By 1950 people from Woodside had started to move into other accommodation in the Tarbolton area. In February that year the third reunion of Woodside people took place. Held in the Claude Hamilton Memorial Hall in Coylton, it was attended by everyone still living in the village as well as a number of former residents. They ranged from toddlers to 89 year old Mrs Elizabeth Watters.
A full account of the reunion appeared in The Ayrshire Post, 24 February 1950.
The main speaker at the reunion was Mr David Shimmons, now living in Ayr. After praising the beauty of the countryside around Woodside he mentioned some of the places where residents might go for a walk. If you walked up the Townhead Road and down through the field you might come across courting couples sitting under a tree looking down on the lovely woodlands of the River Coyle. Alternatively you could take a walk along the River Ayr between the viaduct and Gadgirth bridge. If it was a Sunday and the weather was warm all sorts and sizes could be seen taking a dook in the river, with plenty of onlookers as well.
David Shimmons commented on the fact that many people in Woodside lived well beyond the age of three score years and ten in spite of their very basic living conditions. He attributed this to the quality of parenting in the village and the strong sense of community. Parents were kind-hearted, honest, and straightforward, who taught children what was right. If a family breadwinner was ill or injured a neighbour would go into their house, place some provisions on the table and say to the good wife “Now what can I do to help you?”. Tramps, having passed the night at the local brick works, knew they could always get tea, sugar, and bread in the village, not just a “piece”.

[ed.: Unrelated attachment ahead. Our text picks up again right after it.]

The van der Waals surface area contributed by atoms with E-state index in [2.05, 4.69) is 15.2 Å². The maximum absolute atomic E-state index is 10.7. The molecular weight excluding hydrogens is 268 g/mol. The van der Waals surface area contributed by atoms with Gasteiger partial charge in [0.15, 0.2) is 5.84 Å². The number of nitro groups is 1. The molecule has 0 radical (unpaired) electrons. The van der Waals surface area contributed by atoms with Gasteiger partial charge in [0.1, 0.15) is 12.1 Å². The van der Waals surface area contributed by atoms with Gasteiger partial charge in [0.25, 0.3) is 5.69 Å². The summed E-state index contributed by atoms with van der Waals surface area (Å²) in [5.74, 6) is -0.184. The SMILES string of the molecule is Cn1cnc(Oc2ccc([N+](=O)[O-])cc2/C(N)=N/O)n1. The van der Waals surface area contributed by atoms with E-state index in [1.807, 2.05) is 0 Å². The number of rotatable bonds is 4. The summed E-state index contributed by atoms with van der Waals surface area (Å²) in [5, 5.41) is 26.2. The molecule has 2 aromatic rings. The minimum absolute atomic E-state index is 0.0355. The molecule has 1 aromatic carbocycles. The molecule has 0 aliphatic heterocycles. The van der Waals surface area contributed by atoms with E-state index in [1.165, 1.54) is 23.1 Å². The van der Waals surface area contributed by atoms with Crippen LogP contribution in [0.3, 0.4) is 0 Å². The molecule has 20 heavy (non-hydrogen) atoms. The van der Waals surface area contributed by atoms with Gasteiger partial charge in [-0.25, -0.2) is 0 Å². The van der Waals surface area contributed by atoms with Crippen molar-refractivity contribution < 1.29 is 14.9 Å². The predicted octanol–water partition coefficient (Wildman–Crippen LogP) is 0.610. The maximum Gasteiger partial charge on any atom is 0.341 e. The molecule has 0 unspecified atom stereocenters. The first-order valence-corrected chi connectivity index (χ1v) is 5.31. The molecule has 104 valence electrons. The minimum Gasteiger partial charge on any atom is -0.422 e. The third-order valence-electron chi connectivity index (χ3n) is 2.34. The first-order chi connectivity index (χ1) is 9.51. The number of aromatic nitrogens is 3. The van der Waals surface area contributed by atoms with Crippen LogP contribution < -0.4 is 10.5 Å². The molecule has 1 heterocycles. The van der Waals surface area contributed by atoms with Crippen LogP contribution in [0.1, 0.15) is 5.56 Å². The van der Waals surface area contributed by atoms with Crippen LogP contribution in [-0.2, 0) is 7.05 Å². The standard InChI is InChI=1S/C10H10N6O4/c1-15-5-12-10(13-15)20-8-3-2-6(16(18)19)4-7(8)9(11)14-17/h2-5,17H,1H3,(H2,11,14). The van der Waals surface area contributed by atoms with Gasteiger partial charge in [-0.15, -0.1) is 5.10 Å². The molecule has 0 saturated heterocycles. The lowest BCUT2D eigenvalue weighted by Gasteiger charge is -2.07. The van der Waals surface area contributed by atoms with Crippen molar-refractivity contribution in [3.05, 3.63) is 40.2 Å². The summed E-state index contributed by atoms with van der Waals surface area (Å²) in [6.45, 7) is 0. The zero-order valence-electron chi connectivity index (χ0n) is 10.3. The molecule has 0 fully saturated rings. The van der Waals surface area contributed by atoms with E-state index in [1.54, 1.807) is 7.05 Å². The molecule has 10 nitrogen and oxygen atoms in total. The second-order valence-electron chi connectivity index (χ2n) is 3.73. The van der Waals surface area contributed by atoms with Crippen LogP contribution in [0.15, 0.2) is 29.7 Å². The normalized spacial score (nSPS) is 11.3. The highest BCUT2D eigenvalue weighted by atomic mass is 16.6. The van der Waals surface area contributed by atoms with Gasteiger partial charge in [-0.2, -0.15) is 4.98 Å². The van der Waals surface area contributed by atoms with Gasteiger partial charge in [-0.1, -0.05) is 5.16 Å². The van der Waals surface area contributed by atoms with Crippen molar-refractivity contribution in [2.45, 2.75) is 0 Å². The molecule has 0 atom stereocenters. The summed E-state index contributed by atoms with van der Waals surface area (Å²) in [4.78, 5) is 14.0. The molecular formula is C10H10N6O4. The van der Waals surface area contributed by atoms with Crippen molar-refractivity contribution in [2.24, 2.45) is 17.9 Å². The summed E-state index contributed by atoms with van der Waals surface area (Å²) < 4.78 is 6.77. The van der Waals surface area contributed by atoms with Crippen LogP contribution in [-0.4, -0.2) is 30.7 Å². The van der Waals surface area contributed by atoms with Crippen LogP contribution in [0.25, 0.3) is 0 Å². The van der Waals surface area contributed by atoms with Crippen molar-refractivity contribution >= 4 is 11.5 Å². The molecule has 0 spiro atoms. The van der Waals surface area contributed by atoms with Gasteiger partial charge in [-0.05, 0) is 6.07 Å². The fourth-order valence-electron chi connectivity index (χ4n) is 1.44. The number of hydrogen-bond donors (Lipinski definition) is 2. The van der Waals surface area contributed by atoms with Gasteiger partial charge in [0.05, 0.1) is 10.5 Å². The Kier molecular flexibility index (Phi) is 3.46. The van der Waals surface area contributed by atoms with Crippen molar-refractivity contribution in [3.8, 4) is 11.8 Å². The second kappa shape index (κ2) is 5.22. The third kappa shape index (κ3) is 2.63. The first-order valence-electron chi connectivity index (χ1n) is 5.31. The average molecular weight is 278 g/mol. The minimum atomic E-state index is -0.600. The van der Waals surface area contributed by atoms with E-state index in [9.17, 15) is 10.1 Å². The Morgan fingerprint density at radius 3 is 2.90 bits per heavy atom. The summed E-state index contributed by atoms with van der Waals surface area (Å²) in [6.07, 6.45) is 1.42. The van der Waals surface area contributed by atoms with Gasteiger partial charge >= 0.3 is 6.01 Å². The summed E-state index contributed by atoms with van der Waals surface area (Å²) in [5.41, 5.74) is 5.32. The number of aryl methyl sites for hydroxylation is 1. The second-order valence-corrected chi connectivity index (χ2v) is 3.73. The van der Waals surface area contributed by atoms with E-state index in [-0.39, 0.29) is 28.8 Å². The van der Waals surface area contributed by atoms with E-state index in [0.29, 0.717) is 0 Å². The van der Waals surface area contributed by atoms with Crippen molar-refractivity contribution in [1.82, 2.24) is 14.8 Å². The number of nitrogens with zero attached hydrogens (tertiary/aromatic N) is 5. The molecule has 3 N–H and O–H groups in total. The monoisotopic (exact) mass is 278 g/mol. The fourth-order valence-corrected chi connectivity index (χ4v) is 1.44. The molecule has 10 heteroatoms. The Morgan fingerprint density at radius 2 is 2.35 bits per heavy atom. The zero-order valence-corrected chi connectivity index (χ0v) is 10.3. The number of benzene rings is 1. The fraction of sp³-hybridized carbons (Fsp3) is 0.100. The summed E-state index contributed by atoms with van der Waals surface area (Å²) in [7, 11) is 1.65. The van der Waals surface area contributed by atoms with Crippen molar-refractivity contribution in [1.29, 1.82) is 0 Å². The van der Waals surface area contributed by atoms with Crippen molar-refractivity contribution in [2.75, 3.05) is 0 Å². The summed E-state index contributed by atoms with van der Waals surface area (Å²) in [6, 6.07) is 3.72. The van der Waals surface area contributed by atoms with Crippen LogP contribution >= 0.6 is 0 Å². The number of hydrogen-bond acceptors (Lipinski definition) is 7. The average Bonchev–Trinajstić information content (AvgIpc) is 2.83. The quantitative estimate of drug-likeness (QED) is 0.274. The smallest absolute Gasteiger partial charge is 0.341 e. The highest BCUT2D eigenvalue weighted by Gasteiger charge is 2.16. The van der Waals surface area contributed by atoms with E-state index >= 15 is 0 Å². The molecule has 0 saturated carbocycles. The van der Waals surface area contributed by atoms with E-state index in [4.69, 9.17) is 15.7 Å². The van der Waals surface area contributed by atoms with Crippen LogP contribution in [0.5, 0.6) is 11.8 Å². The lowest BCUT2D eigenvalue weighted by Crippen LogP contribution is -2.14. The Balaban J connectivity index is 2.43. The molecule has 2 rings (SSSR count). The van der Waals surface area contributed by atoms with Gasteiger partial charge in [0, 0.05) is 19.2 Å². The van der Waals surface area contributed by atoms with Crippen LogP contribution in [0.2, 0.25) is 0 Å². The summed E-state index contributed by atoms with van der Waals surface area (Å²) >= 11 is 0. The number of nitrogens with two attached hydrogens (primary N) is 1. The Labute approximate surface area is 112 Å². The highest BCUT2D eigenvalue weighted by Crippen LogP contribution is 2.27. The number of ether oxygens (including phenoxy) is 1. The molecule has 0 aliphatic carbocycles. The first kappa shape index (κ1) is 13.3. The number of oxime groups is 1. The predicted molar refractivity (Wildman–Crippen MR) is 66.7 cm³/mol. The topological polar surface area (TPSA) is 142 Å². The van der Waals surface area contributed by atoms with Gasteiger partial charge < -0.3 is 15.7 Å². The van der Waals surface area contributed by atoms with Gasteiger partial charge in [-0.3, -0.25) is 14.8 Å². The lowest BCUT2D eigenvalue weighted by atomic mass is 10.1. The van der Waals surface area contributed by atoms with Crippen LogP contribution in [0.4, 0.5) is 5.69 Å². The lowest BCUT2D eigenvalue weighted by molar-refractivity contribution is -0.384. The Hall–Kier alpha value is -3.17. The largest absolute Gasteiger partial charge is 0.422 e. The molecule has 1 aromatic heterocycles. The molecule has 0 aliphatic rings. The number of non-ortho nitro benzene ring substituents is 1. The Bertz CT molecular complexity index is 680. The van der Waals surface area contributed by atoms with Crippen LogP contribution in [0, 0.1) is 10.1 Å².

David Shimmons went on to mention the doctors who served the village, Dr McGill and his son James. Dr James McGill would never avoid a call-out, if necessary getting down on his hands and knees to crawl into a tinker’s tent and attend the tinker’s sick child. In those days the doctors would also have to find time to make up the medicines for their patients.
Mentioning the doctors’ duties reminded David Shimmons of a joke about a neighbouring village. The minister who had to take the service on Sunday morning arrived late on the Saturday night. Needing a shave and not wanting to leave it until the Sunday morning he was directed to the village blacksmith. The blacksmith applied the soap, spat on his hands and rubbed it in. The minister looked at him and said “Do you do that to everyone?”. “No, no,” said he, “to the folk ah ken ah jist spit on their face.”